You know how they say you need to dress for the job you want rather than the job you have? In much the same way, this is true for pursuing non-profit status.
A few years back Ellis Carter listed the top five mistakes people make when creating a non-profit organization. Among the mistakes were familiar topics like not copying another organization’s bylaws; using your state template for incorporation (doesn’t have the info the IRS wants); and misclassifying employees as independent contractors.
A topic that doesn’t come up as frequently is the necessity to act like a non-profit even if the IRS hasn’t granted you tax-exempt status.
Failing to File 990s for Start-up Period. Sometimes nonprofit founders don’t realize that to gain tax-exempt status, they have to act like a nonprofit from the day they are incorporated. This means a 990 must be filed for the start-up year even if it’s a short year and even if there is zero revenue. Most start-ups will be able to file the simplified 990-N their first year if they have brought in revenue of $50,000 or less. Failure to file 990s for three years will result in automatic revocation of tax-exempt status. This means if you don’t file 990s while you are waiting for tax-exempt status, the IRS may revoke an exemption immediately upon granting it.
If you consider the implications of this, it means you need to follow all the regulations governing non-profits from day one. There can’t be any occurrence of private benefit or inurement that you intend to cease upon getting tax exempt status.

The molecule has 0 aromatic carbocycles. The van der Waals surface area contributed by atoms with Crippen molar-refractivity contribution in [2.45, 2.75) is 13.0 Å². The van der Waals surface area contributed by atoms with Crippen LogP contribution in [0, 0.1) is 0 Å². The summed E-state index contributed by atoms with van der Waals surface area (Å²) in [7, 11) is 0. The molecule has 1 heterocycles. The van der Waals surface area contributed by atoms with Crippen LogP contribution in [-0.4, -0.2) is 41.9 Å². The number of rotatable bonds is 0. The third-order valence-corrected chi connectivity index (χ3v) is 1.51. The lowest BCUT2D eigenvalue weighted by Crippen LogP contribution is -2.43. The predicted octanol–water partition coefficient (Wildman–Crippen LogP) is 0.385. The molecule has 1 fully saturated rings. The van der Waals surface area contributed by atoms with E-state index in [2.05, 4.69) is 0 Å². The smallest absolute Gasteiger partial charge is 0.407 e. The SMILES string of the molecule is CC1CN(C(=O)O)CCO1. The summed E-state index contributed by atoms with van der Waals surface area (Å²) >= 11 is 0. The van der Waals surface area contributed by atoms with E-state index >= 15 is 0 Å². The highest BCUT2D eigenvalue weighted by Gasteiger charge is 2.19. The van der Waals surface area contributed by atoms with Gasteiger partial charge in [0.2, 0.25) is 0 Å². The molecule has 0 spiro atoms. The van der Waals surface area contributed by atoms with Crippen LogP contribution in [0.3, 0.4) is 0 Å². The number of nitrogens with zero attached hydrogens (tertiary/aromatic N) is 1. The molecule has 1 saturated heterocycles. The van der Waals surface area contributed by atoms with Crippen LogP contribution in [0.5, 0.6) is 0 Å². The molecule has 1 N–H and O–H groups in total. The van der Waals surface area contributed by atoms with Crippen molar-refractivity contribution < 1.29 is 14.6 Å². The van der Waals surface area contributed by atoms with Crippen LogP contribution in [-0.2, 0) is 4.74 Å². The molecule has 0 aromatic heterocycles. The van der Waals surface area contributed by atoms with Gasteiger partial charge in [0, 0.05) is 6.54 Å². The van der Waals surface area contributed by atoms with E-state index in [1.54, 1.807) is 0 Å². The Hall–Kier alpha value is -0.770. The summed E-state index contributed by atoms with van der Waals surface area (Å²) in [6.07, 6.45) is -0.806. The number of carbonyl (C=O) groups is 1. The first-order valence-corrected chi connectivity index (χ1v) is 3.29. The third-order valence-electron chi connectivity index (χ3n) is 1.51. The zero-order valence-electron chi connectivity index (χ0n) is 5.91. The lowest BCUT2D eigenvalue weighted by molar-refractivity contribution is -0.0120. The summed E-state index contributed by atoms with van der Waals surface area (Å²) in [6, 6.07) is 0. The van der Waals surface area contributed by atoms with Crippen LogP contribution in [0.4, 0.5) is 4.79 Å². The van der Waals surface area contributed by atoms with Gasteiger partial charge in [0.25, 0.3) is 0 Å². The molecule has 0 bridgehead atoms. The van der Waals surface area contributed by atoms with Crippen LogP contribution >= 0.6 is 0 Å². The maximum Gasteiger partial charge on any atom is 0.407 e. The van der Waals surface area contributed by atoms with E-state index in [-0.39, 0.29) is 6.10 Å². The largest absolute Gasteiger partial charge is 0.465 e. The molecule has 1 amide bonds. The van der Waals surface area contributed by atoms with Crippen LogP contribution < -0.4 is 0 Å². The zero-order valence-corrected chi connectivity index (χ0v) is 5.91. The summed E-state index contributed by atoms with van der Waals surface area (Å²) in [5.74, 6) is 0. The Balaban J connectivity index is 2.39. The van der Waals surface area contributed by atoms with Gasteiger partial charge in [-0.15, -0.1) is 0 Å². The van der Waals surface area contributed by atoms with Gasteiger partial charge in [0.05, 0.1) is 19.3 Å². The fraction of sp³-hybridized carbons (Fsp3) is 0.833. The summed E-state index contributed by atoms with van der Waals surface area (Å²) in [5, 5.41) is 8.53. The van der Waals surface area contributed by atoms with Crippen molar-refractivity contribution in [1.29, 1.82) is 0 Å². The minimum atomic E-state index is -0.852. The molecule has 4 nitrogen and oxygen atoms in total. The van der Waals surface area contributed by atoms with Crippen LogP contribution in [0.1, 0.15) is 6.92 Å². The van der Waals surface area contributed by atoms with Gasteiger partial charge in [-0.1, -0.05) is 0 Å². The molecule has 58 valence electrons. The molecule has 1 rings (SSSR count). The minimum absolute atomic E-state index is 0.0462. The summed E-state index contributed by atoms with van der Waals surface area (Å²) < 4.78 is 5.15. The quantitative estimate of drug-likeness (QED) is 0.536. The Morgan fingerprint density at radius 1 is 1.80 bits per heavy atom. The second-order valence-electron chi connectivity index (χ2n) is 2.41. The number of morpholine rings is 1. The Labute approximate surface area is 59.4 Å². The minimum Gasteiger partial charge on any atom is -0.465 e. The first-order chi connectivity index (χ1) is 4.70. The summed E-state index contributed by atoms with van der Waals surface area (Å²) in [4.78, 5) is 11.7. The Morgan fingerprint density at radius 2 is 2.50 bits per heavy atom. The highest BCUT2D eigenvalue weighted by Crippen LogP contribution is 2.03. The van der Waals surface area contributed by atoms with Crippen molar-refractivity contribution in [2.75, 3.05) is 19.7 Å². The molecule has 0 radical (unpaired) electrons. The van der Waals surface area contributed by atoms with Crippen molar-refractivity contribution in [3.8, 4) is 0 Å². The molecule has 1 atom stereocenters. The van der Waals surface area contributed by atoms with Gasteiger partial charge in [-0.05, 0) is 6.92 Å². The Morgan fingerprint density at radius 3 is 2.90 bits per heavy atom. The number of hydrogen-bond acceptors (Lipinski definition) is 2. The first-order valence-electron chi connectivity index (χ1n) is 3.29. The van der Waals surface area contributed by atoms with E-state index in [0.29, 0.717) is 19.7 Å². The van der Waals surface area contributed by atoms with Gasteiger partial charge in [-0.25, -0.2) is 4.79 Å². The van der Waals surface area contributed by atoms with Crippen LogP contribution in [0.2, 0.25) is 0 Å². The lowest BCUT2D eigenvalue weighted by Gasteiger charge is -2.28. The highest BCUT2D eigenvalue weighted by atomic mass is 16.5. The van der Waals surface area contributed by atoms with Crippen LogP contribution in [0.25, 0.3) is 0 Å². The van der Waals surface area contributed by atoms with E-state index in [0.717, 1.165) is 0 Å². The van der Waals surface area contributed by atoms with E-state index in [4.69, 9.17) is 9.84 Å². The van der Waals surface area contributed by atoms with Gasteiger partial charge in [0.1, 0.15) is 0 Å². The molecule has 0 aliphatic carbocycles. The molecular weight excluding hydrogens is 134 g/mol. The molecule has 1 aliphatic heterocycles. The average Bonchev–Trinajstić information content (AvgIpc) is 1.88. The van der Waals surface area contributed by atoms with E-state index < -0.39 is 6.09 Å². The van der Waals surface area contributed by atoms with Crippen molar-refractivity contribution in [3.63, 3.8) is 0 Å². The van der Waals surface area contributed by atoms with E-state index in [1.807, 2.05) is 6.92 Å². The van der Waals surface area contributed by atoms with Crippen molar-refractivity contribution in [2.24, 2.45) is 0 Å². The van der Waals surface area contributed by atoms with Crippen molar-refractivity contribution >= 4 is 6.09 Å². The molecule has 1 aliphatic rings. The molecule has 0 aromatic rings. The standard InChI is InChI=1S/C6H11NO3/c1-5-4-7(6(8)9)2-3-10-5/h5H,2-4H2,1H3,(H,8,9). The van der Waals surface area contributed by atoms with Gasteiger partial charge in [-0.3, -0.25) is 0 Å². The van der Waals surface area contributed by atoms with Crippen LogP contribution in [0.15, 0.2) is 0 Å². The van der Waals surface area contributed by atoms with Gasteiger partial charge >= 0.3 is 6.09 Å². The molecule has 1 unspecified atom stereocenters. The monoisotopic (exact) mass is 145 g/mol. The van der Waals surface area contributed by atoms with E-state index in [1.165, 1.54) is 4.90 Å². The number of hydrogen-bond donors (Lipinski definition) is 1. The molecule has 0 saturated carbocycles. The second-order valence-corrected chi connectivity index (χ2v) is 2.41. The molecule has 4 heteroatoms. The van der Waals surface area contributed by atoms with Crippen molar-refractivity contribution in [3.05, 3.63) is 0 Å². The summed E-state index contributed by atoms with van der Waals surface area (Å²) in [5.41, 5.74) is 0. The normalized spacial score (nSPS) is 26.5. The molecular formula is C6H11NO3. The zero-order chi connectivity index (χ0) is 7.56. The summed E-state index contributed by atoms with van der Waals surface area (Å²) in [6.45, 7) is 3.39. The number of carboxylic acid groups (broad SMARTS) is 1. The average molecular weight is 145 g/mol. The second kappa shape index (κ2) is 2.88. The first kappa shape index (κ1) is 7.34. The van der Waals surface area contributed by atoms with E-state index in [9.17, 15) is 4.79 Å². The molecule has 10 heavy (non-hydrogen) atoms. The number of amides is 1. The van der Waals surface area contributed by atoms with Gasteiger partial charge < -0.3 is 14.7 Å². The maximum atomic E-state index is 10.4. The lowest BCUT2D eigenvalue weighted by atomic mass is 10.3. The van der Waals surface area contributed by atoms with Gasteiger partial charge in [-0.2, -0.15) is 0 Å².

For example, if you opened an acting school with the intent of living off the proceeds, saw it wasn’t making money and decided to incorporate as a non-profit with family members as officers and making no significant changes to operations, that could be problematic.
While that is a fairly clear example of intent to abuse the tax-exempt status, it would be easy to inadvertently cross the line in minor ways if you hadn’t been operating in a disciplined manner from the start.
Other things to watch for is keeping operations and revenue not related to your intended exempt purpose separated and paying the appropriate taxes. You should also avoid self-dealing, lobbying and campaigning just as any non-profit would.
Just in case you are wondering, you can solicit donations while your tax status is pending, but you need to let people know donations are not deductible yet. The donations will be deductible retroactive to your date of incorporation (within a restricted time period). However, as Ellis Carter notes, if you make a mistake on your filing, your status is only retroactive to the date you fixed the mistake, not the date of incorporation. It is important to do things correctly from the start.